The opening moments of “Adrift” announce that we are watching “a true story,” which should by rights permit me to discuss a few matters freely. Recorded facts — even when they concern people who are not especially well-known — cannot really be spoiled, and any good movie that claims history as inspiration should be able to withstand even the most detailed of plot summaries.
Certainly it gives away nothing to note that this lovers-in-peril drama was adapted from Tami Oldham Ashcraft’s 2002 memoir about how she and her fiancé, Richard Sharp, set sail on a 4,000-mile journey from Tahiti to San Diego, only to find themselves in the path of a devastating Pacific hurricane.
Yet having seen the movie, which compresses a traumatic 41-day ordeal into a swift, economical 96 minutes, my instinct is to veer toward caution. Not because the details of Oldham Ashcraft and Sharp’s ill-fated 1983 voyage are unknown but because “Adrift” — the latest in a string of visually persuasive, dramatically spotty survival pictures directed by Baltasar Kormákur (“Everest,” “The Deep”) — has twisted a few of those details in service of its own clever narrative agenda.
There’s nothing inherently wrong with this. A biographical drama should be judged by a higher standard than strict historical accuracy, and some of “Adrift’s” liberties are canny and effective. The movie opens after the hurricane has already come and gone, leaving a dazed, injured Tami (Shailene Woodley) to sift through the partial wreckage of the yacht. We share in her disorientation as she climbs her way to the deck, calling out frantically for Richard (Sam Claflin), and finds that the storm has severely damaged the boat and blown it far off-course.
Cue the first of several flashbacks to happier days. We see Tami, a twentysomething wanderer from California, arriving in Tahiti, supporting herself with odd jobs cleaning and repairing boats. She quickly meets and falls for Richard, a sweet, funny and similarly free-spirited English sailor in his mid-30s. The two bond above and below deck, dreaming about their future travels together and swapping troubled family histories. The title of “Adrift” might refer to an emotional state as well as a physical one, shared by two young people who find in each other a sudden antidote to years of aimless, free-spirited living.
There’s an authentic poignancy to Tami and Richard’s connection, buoyed by the actors’ sweet, unforced chemistry. As seen in her best performances (in “The Descendants,” “The Spectacular Now” and the HBO miniseries “Big Little Lies”), Woodley has a gift for conjoining inner strength and vulnerability until the two are all but indistinguishable. Her flinty American prickliness finds both a loving embrace and a gentle foil in Claflin’s soft eyes and mellow, British-accented charm.
It’s the primacy of that bond that keeps both Tami and the movie going even after disaster strikes and the long, arduous work of survival begins. Hours after the storm passes, Tami is relieved to see Richard alive but unconscious and seriously wounded. It thus falls to Tami, less experienced but no slouch in the sailing department, to get them back on course, using little more than a sextant. Water and rations are scarce; after the two gorge themselves on a precious jar of peanut butter, Tami, a vegetarian, is forced to make do with tinned sardines and a few unfairly maligned cans of Spam.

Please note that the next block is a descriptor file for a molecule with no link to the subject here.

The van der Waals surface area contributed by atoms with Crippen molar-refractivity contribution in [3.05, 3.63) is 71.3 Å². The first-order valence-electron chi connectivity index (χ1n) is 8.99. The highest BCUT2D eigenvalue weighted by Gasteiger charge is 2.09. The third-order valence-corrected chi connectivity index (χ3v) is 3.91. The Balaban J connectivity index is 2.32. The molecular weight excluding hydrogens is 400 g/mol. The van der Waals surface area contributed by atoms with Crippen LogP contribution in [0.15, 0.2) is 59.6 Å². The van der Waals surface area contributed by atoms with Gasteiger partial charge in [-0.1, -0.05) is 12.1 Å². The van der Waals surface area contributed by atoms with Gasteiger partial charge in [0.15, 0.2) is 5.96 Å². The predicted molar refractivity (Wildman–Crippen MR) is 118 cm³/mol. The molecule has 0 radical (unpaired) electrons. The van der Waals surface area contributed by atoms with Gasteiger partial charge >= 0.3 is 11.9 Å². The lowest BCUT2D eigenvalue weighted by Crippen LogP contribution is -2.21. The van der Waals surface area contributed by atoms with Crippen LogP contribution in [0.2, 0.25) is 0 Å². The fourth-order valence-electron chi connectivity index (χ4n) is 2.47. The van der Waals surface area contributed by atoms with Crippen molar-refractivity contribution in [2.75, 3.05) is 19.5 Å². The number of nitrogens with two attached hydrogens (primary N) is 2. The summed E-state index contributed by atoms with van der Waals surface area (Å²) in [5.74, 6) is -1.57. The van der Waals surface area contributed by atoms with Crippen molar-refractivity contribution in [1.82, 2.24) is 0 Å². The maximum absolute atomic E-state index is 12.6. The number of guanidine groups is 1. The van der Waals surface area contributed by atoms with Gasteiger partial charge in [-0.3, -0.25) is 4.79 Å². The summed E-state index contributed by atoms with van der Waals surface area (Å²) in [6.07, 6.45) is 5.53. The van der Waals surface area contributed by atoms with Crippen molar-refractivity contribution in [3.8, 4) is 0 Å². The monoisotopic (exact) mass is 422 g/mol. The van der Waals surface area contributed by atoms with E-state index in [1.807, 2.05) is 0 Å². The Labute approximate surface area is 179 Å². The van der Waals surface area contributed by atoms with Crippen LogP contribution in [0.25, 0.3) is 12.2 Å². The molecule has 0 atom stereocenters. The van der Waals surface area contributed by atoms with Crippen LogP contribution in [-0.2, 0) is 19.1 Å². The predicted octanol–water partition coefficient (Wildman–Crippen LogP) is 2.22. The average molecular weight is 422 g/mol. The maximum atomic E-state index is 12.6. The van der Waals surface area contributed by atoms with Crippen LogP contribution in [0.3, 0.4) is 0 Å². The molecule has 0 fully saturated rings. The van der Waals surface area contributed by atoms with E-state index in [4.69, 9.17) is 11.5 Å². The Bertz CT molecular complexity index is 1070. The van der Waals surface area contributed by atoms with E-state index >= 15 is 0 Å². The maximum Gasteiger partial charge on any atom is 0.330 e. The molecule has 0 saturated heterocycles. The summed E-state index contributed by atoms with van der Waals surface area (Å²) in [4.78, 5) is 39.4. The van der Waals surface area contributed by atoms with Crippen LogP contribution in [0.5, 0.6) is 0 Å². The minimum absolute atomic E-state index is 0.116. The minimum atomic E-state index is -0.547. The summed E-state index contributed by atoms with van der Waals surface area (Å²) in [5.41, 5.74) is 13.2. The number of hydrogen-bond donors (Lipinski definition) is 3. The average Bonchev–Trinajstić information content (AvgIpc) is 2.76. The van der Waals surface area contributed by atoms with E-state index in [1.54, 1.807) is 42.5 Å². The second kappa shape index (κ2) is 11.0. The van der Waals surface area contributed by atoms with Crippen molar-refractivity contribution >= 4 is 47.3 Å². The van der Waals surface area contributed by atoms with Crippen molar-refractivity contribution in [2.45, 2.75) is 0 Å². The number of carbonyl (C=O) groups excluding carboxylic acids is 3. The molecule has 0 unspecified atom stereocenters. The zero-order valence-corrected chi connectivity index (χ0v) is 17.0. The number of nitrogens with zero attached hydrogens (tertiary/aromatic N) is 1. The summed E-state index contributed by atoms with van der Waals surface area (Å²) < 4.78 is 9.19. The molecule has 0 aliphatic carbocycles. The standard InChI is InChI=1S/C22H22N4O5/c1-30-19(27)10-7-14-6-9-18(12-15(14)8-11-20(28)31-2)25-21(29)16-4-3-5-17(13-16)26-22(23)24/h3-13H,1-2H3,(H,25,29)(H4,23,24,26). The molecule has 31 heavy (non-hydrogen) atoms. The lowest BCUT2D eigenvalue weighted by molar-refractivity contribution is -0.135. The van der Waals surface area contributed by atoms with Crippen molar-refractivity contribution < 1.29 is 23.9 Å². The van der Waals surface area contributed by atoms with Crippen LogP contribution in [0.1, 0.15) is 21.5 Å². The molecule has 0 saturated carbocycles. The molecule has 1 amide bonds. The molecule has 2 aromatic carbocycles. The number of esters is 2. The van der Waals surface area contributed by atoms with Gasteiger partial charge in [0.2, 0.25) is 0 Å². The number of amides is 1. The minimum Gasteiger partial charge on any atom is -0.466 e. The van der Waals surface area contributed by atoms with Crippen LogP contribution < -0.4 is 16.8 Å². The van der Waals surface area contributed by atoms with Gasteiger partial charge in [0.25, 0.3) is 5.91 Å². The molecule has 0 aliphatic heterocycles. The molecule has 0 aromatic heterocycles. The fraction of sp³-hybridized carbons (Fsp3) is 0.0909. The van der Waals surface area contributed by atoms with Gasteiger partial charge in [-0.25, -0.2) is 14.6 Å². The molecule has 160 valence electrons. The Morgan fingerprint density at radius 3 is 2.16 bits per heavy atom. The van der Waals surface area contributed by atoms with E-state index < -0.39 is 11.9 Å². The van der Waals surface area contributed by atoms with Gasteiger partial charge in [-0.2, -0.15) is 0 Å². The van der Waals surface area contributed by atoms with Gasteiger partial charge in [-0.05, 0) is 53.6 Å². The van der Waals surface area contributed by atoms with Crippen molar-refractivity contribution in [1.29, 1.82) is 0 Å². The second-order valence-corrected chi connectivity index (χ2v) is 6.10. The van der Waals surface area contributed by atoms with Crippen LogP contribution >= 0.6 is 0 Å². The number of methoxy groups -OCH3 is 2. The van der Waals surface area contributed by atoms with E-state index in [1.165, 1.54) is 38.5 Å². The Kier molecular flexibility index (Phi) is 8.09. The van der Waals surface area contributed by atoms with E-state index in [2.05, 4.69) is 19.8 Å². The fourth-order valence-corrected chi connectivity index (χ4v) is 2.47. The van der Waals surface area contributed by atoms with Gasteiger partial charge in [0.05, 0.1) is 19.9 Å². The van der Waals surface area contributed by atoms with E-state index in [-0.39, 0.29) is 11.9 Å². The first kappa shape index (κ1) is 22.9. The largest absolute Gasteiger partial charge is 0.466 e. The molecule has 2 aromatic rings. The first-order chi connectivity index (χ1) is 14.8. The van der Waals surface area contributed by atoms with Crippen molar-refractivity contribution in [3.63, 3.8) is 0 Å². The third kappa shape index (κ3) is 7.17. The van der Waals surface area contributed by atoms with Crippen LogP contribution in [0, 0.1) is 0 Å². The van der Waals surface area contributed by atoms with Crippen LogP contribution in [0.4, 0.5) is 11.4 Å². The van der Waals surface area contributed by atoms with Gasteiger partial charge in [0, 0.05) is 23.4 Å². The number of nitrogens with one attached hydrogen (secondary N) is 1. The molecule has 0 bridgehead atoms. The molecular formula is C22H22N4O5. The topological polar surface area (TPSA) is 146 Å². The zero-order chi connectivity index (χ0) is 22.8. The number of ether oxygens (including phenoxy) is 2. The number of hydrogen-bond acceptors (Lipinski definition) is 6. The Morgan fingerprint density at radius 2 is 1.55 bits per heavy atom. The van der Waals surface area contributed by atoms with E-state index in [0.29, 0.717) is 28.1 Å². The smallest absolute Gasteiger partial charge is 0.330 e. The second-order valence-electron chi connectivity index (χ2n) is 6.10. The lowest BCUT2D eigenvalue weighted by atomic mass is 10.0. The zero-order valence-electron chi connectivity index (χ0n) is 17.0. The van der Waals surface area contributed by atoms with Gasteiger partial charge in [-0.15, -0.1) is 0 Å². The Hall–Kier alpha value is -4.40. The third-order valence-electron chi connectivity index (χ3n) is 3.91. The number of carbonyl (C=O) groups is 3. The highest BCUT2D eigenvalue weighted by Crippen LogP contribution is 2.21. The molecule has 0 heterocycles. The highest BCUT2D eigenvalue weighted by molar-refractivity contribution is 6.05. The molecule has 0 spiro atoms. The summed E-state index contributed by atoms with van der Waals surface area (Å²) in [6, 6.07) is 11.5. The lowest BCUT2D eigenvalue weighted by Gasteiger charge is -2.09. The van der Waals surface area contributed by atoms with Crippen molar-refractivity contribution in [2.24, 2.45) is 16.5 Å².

The conventions of the lost-at-sea genre are all here and accounted for: the grim dressing and redressing of wounds, the external manifestations of constant hunger, thirst and exposure to sunlight, the despairing on-screen markers of time slowly but surely passing (“5 days adrift … 8 days adrift”). What the movie lacks is the patience and slowly enveloping power of a drama like “All Is Lost” (2013), which cast a shipwrecked Robert Redford in a one-man existential procedural. In contrast with that movie’s present-tense linearity, “Adrift” keeps doubling back on itself, shuttling convulsively between time frames.
The benefits of this accordion-like structure are obvious, particularly from a screenwriter’s perspective. (The script was written by Aaron Kandell, Jordan Kandell and David Branson Smith.) A scrap of dialogue can bring back a flood of relevant memories; an image of the present can trigger an elegant transition to the past. The details of how Richard and Tami decided to embark on their crazy expedition in the first place snap intriguingly into place like puzzle pieces. The storm itself provides a hell of a climax, an impressive demonstration of how the most restrained visual effects can also be the most terrifying.
But most of all, perhaps, the rapid-cutting structure provides us with regular bursts of relief, steady distractions from the horrors of long-term deprivation — a relief that Oldham Ashcraft and Sharp, of course, were cruelly denied.
It’s easy, maybe too easy, to watch “Adrift,” because the filmmakers keeps letting their audience off the hook. What seems at first like an ingenious and surprising dramatic strategy feels, by the end, like an evasion on the movie’s part, a refusal to grant its subject the unflinching honesty it deserves. A true story it may be, but no one should mistake it for a truthful one.
Rating: PG-13, for injury images, peril, language, brief drug use, partial nudity and thematic elements
Running time: 1 hour, 36 minutes
Playing: In general release